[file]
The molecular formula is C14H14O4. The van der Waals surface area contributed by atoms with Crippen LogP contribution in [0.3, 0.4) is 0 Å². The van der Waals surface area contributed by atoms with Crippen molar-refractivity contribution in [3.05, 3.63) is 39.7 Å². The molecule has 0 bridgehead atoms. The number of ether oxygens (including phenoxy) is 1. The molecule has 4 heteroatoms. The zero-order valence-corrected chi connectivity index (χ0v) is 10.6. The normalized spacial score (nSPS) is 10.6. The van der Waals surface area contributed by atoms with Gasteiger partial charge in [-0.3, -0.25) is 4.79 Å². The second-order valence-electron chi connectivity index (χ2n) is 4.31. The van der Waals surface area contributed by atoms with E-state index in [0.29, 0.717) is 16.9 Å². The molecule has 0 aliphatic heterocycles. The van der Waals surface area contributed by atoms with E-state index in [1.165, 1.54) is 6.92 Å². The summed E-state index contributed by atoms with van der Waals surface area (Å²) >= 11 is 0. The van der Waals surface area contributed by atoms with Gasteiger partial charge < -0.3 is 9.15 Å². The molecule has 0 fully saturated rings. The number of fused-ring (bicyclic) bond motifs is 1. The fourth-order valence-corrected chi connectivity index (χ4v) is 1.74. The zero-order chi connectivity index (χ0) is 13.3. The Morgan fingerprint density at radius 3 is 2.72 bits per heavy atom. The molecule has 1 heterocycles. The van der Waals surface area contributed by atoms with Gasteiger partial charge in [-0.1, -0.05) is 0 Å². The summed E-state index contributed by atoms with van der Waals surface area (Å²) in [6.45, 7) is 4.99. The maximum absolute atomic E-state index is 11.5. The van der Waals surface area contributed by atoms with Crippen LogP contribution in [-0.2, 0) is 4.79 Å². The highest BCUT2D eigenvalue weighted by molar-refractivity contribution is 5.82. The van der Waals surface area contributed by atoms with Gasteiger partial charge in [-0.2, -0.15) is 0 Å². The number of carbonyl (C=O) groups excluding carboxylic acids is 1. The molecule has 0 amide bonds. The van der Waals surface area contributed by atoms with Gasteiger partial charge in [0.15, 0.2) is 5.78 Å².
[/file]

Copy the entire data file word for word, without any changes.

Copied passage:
The molecular formula is C14H14O4. The van der Waals surface area contributed by atoms with Crippen LogP contribution in [0.3, 0.4) is 0 Å². The van der Waals surface area contributed by atoms with Crippen molar-refractivity contribution in [3.05, 3.63) is 39.7 Å². The molecule has 0 bridgehead atoms. The number of ether oxygens (including phenoxy) is 1. The molecule has 4 heteroatoms. The zero-order valence-corrected chi connectivity index (χ0v) is 10.6. The normalized spacial score (nSPS) is 10.6. The van der Waals surface area contributed by atoms with Gasteiger partial charge in [-0.3, -0.25) is 4.79 Å². The second-order valence-electron chi connectivity index (χ2n) is 4.31. The van der Waals surface area contributed by atoms with E-state index in [0.29, 0.717) is 16.9 Å². The molecule has 0 aliphatic heterocycles. The van der Waals surface area contributed by atoms with E-state index in [1.165, 1.54) is 6.92 Å². The summed E-state index contributed by atoms with van der Waals surface area (Å²) >= 11 is 0. The van der Waals surface area contributed by atoms with Gasteiger partial charge < -0.3 is 9.15 Å². The molecule has 0 fully saturated rings. The number of fused-ring (bicyclic) bond motifs is 1. The fourth-order valence-corrected chi connectivity index (χ4v) is 1.74. The zero-order chi connectivity index (χ0) is 13.3. The Morgan fingerprint density at radius 3 is 2.72 bits per heavy atom. The molecule has 1 heterocycles. The van der Waals surface area contributed by atoms with Gasteiger partial charge in [-0.1, -0.05) is 0 Å². The summed E-state index contributed by atoms with van der Waals surface area (Å²) in [6.45, 7) is 4.99. The maximum absolute atomic E-state index is 11.5. The van der Waals surface area contributed by atoms with Crippen LogP contribution in [-0.2, 0) is 4.79 Å². The highest BCUT2D eigenvalue weighted by molar-refractivity contribution is 5.82. The van der Waals surface area contributed by atoms with Gasteiger partial charge in [-0.2, -0.15) is 0 Å². The number of carbonyl (C=O) groups excluding carboxylic acids is 1. The molecule has 0 amide bonds. The van der Waals surface area contributed by atoms with Gasteiger partial charge in [0.15, 0.2) is 5.78 Å².